It is Dead Duck Day 2015 — the 20th anniversary of the day in 1995 when a mallard duck flew into a glass window outside the Natural History Museum Rotterdam, fell to the ground dead, and then became part of the first scientifically observed instance of homosexual necrophilia in mallard ducks. Now, each June 5, curator Kees Moeliker […]Continue reading
Why you should listen
In Kees Moeliker's career (he's now curator of the Natural History Museum Rotterdam) he's rediscovered long-lost birds, such as the black-chinned monarch (Monarcha boanensis) on the remote Moluccan island of Boano in 1991. On the tiny West Papuan island of Boo he collected and named a new subspecies of fruit bat (Macroglossus minimus booensis).
Aaaaand he's the guy who observed and published the first scientifically documented case of homosexual necrophilia in ducks. For this, he was awarded the 2003 Ig Nobel biology prize, and that much-coveted award led him to appreciate that curiosity and humour can be powerful tools for scientists and science communicators.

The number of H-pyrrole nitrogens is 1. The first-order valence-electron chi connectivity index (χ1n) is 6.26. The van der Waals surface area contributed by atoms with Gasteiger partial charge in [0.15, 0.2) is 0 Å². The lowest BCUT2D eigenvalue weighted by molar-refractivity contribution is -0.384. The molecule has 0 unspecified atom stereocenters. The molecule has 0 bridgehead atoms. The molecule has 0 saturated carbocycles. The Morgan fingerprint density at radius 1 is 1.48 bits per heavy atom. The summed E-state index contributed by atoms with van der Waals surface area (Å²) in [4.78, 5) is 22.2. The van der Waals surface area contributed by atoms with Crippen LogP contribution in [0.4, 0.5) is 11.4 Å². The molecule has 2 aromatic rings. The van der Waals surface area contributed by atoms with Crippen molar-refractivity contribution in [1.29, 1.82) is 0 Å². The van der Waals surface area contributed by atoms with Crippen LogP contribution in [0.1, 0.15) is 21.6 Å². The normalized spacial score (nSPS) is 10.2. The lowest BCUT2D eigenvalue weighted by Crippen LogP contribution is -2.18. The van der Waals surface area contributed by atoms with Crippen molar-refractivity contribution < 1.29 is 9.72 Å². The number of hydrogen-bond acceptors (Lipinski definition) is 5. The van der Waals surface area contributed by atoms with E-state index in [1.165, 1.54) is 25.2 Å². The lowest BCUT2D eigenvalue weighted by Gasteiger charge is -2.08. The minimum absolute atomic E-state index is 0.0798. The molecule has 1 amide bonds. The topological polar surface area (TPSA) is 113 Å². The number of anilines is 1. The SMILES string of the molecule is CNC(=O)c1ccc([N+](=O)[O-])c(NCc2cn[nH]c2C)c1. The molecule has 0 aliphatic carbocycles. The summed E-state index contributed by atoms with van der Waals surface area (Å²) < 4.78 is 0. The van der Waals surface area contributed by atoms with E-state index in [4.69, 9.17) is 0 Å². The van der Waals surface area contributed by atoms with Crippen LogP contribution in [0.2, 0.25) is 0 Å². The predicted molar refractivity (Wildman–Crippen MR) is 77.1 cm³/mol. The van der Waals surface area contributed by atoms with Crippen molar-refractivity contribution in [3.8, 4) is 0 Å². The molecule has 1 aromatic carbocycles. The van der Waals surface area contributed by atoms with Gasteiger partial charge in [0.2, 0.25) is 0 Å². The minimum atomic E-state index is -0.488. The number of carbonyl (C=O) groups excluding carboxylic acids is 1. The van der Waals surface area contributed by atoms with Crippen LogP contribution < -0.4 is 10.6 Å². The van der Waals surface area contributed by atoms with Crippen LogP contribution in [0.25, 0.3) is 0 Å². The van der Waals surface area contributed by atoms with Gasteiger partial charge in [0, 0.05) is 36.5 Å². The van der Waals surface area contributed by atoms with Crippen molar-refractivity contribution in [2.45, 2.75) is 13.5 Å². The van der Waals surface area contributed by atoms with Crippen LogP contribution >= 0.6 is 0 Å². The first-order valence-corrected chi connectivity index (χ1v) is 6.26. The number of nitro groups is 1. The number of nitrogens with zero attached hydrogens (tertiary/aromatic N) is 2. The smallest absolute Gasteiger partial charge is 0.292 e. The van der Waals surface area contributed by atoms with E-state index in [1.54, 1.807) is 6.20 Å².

Moeliker later used these tools to tell the world about two other notorious, complicated subjects: the brutally murdered ‘Domino’ sparrow and the feared disappearance of the once-ubiquitous pubic louse. He has pioneered unusual ways to engage international audience — to make people think about remarkable animal behaviour, biodiversity and habitat destruction.
Each year, on June 5, he organizes Dead Duck Day, an event that commemorates the first known case of homosexual necrophilia in the mallard duck. The event also raises awareness for the tremendous number of bird deaths caused, worldwide, by glass buildings.
Kees Moeliker’s TED talk
8 winners of the Ig Nobel Prize, whose scientific works sounds funny but is actually perfectly serious, mostly
In 1995, Kees Moeliker heard a loud bang coming from the Natural History Museum Rotterdam’s new wing. He knew exactly what it was. A curator at the museum, Moeliker had gotten used to the sound of birds hitting the glass exterior of the new wing, and had even taken to stuffing the dead birds for […]Continue reading
In the days leading up to TED2013, we at the TED Blog revealed the best props at TEDs past and showed you the speakers who’d brought animals on stage with them. Little did we know that, on the day two of the conference, we’d meet a speaker who’d combine both. In today’s talk, given at […]Continue reading